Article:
Niger is an electoral democracy. Presidential and legislative polls held in 1999 and 2004 were considered to be free and fair. Niger’s president, who is directly elected every five years, chooses the prime minister from a list of three candidates presented by the majority party or coalition in the National Assembly. Members of the unicameral, 113-seat body are elected by popular vote to serve five-year terms. The next presidential and legislative elections will be held in 2009.
There are 24 registered political parties in Niger, and nine are currently represented in the National Assembly. Leaders have made efforts to include minorities, especially members of the northern Tuareg ethnicity, in positions of authority.
Corruption is a continuing problem, though appointments were made to the government’s anticorruption commission in 2005—the first such development since the commission’s creation in 2003. The ministers for health and education were fired in June 2006 after auditors issued a report accusing them of embezzlement and finding that $8 million was missing from a $100 million education fund. Niger was ranked 138 out of 163 countries surveyed in Transparency International’s 2006 Corruption Perceptions Index.
Constitutional protections for free expression were respected more in 2006 than in 2005, when journalists were harassed and detained for reporting on public protests and allegations of corruption. However, several publications were suspended during the year, and a number of journalists were arrested on charges of disseminating false information or defaming the government. In most of these cases, journalists were released with suspended sentences, dropped charges, or appeals pending. As a result, however, self-censorship in the media is common. Access to the internet is unhindered, though only a small percentage of the population has the means to use it.
Freedom of religion is respected for the most part, but Muslims are not uniformly tolerant of minority religions. Islam is practiced by 80 percent of the population. Academic freedom is guaranteed in principle but not always observed in practice.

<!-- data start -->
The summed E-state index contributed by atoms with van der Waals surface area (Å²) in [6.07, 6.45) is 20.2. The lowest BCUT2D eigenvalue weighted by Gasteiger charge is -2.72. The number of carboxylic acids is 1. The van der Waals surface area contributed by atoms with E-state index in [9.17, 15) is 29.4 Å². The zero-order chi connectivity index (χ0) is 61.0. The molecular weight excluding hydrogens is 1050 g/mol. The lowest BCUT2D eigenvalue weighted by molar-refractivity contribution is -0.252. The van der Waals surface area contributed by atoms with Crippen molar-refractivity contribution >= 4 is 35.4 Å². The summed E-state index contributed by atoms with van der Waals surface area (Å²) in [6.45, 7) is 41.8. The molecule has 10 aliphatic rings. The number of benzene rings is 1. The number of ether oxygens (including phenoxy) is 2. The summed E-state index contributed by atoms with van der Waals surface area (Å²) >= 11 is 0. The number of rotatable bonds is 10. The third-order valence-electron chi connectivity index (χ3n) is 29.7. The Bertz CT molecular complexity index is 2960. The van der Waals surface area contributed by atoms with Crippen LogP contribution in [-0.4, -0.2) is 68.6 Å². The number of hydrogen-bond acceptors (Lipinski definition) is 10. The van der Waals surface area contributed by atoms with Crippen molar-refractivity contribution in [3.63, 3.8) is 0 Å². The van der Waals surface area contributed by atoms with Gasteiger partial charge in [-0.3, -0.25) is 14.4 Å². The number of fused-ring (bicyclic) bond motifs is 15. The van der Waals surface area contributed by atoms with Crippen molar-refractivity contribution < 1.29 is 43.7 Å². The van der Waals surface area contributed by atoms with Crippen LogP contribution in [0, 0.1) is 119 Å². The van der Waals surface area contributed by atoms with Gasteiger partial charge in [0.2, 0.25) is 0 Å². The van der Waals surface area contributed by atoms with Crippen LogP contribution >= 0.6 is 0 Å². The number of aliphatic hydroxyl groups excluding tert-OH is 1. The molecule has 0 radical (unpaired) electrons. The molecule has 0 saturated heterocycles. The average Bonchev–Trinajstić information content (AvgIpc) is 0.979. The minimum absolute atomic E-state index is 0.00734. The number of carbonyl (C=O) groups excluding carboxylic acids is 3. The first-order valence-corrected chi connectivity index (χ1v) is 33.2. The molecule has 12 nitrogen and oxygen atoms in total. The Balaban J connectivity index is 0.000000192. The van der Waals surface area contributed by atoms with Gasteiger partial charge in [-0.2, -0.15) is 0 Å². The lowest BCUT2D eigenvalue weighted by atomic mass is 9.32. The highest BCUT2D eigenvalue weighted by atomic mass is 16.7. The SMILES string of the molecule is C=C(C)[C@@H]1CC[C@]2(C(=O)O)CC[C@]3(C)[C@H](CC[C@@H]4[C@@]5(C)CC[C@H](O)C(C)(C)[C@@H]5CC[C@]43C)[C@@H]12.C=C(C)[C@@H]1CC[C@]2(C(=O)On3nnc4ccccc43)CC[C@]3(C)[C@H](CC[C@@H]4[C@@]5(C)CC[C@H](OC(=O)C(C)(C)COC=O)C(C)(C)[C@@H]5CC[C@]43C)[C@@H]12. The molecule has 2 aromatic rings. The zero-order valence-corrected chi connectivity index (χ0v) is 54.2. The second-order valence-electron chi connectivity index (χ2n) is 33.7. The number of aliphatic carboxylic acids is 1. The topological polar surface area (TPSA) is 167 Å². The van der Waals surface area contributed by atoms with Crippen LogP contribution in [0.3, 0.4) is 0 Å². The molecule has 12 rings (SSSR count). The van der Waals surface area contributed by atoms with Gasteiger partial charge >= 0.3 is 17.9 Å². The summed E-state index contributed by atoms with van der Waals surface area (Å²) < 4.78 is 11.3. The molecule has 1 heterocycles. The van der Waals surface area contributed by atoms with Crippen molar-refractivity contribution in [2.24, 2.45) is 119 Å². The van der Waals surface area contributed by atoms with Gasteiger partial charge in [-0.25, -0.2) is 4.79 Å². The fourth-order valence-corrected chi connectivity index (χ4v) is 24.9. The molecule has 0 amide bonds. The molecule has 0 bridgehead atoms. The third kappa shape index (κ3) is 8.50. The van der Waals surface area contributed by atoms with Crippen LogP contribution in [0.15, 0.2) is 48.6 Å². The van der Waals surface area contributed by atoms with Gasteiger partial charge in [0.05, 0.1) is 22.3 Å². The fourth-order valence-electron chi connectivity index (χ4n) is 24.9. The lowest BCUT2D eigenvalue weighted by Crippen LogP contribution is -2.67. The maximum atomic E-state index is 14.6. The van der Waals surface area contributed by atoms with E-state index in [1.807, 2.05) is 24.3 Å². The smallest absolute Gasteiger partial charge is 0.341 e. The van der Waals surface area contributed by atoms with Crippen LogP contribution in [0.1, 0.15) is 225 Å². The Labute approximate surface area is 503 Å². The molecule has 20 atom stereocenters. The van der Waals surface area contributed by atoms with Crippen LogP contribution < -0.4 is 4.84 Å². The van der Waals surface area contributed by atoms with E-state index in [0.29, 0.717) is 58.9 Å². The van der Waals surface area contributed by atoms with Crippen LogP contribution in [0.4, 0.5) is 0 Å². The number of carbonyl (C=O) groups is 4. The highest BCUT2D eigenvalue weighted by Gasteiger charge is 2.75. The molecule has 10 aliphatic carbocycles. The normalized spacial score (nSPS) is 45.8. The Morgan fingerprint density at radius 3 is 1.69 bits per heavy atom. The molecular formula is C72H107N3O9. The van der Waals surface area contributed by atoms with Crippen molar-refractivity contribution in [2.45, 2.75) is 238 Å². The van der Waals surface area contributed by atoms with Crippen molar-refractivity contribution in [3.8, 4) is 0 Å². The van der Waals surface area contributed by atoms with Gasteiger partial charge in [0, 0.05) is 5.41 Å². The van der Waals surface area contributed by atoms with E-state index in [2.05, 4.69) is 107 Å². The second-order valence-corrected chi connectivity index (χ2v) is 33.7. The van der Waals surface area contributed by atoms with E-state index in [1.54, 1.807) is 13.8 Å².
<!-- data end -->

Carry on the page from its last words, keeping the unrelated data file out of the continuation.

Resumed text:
Constitutional guarantees of freedom of assembly and association are generally respected, and most nongovernmental organizations operate openly and publish reports that are often critical of the government. Security forces used force to break up several demonstrations during the year, but did not prevent most groups from demonstrating peacefully in 2006, a marginal improvement from 2005. Teachers and students demonstrated peacefully during the year to protest mismanagement and corruption in the educational system, for example.
Workers have the right to form unions and bargain for wages, although more than 95 percent of the workforce is employed in the nonunion subsistence-agricultural and small trading sectors.
The constitution provides for an independent judiciary, and courts have shown some autonomy in practice. Respect for human rights has generally improved under President Tandja’s government. However, the judiciary is overburdened and subject to executive interference and other outside influence. Corruption is rife, fueled partly by low salaries and inadequate training. Prolonged pretrial detention is common. Police forces are also underresourced and poorly trained. Prisons are characterized by overcrowding and poor health and sanitary conditions, though humanitarian groups have unrestricted access.
Discrimination against ethnic minorities persists, despite constitutional protections. The Hausa and Djerma ethnic groups dominate government and business, although other major ethnic groups are represented at all levels of government.
The government has supported greater representation in the National Assembly by designating eight seats for special constituencies of ethnic minorities and nomadic populations. Instances of “hate speech” targeted against specific ethnic groups have been investigated and prosecuted by the government.
Nomadic peoples continue to have poor access to government services. Under pressure from human rights groups, the National Assembly in 2003 banned the keeping or trading of slaves, though a system of caste-based servitude is believed to continue. The government has begun to sensitize the population to the trafficking of children and has increased cooperation with its neighbors to limit the practice.
A quota system designed to improve women’s access to appointed and elected office has increased their representation at all levels of government. Women continue to suffer extensive societal discrimination, however, especially in rural areas. Family law gives women inferior status in property disputes, inheritance rights, and divorce. In the east, some women among the Hausa and Peul ethnic groups are cloistered and rarely allowed to leave their homes without a male escort. Domestic violence against women is reportedly widespread. Sexual harassment and female genital mutilation are criminal offenses. Abortion is prohibited.